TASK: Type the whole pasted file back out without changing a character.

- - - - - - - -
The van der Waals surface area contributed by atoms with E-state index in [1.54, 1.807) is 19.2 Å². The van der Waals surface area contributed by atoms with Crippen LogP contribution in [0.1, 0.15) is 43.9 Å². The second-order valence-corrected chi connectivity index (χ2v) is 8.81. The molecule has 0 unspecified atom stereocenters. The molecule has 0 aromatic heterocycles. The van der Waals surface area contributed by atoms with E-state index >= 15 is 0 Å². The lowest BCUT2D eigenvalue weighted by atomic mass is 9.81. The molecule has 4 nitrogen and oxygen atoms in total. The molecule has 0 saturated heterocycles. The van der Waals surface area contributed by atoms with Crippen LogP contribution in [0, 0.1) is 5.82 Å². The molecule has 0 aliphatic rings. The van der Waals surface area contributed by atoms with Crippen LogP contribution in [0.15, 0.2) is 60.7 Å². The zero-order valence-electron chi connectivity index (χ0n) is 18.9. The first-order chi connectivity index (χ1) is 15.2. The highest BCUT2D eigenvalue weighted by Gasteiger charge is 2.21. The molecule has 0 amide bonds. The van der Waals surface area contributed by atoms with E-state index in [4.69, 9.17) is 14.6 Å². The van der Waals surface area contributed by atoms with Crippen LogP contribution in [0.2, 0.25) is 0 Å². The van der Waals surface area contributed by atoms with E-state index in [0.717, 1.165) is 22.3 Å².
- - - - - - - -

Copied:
The van der Waals surface area contributed by atoms with E-state index in [1.54, 1.807) is 19.2 Å². The van der Waals surface area contributed by atoms with Crippen LogP contribution in [0.1, 0.15) is 43.9 Å². The second-order valence-corrected chi connectivity index (χ2v) is 8.81. The molecule has 0 unspecified atom stereocenters. The molecule has 0 aromatic heterocycles. The van der Waals surface area contributed by atoms with E-state index >= 15 is 0 Å². The lowest BCUT2D eigenvalue weighted by atomic mass is 9.81. The molecule has 4 nitrogen and oxygen atoms in total. The molecule has 0 saturated heterocycles. The van der Waals surface area contributed by atoms with Crippen LogP contribution in [0, 0.1) is 5.82 Å². The molecule has 0 aliphatic rings. The van der Waals surface area contributed by atoms with Crippen LogP contribution in [0.15, 0.2) is 60.7 Å². The zero-order valence-electron chi connectivity index (χ0n) is 18.9. The first-order chi connectivity index (χ1) is 15.2. The highest BCUT2D eigenvalue weighted by Gasteiger charge is 2.21. The molecule has 0 amide bonds. The van der Waals surface area contributed by atoms with E-state index in [4.69, 9.17) is 14.6 Å². The van der Waals surface area contributed by atoms with Crippen LogP contribution in [0.2, 0.25) is 0 Å². The van der Waals surface area contributed by atoms with E-state index in [0.717, 1.165) is 22.3 Å².